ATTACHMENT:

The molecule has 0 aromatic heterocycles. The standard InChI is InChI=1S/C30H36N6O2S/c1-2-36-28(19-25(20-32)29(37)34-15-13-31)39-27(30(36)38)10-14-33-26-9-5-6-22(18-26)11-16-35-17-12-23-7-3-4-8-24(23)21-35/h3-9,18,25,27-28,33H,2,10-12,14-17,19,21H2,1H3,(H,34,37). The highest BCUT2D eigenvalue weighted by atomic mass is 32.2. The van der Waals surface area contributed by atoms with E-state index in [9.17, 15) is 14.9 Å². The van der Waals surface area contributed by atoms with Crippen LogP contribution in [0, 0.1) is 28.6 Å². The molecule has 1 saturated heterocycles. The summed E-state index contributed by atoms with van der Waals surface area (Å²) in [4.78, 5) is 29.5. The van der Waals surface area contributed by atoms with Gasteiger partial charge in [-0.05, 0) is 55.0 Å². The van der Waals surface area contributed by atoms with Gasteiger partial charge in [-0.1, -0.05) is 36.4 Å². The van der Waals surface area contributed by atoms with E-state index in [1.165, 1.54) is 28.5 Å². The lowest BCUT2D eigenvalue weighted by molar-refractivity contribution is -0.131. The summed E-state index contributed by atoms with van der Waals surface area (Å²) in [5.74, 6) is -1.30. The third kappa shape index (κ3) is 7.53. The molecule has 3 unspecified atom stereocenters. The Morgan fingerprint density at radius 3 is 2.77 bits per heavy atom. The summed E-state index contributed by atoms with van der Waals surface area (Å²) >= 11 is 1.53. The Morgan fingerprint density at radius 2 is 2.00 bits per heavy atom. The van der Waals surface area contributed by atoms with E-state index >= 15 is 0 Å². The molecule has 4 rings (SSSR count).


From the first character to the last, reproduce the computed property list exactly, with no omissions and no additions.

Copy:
The molecule has 0 aromatic heterocycles. The standard InChI is InChI=1S/C30H36N6O2S/c1-2-36-28(19-25(20-32)29(37)34-15-13-31)39-27(30(36)38)10-14-33-26-9-5-6-22(18-26)11-16-35-17-12-23-7-3-4-8-24(23)21-35/h3-9,18,25,27-28,33H,2,10-12,14-17,19,21H2,1H3,(H,34,37). The highest BCUT2D eigenvalue weighted by atomic mass is 32.2. The van der Waals surface area contributed by atoms with E-state index in [9.17, 15) is 14.9 Å². The van der Waals surface area contributed by atoms with Crippen LogP contribution in [0, 0.1) is 28.6 Å². The molecule has 1 saturated heterocycles. The summed E-state index contributed by atoms with van der Waals surface area (Å²) in [4.78, 5) is 29.5. The van der Waals surface area contributed by atoms with Gasteiger partial charge in [-0.05, 0) is 55.0 Å². The van der Waals surface area contributed by atoms with Gasteiger partial charge in [-0.1, -0.05) is 36.4 Å². The van der Waals surface area contributed by atoms with E-state index in [1.165, 1.54) is 28.5 Å². The lowest BCUT2D eigenvalue weighted by molar-refractivity contribution is -0.131. The summed E-state index contributed by atoms with van der Waals surface area (Å²) in [5.74, 6) is -1.30. The third kappa shape index (κ3) is 7.53. The molecule has 3 unspecified atom stereocenters. The Morgan fingerprint density at radius 3 is 2.77 bits per heavy atom. The summed E-state index contributed by atoms with van der Waals surface area (Å²) >= 11 is 1.53. The Morgan fingerprint density at radius 2 is 2.00 bits per heavy atom. The van der Waals surface area contributed by atoms with E-state index >= 15 is 0 Å². The molecule has 4 rings (SSSR count).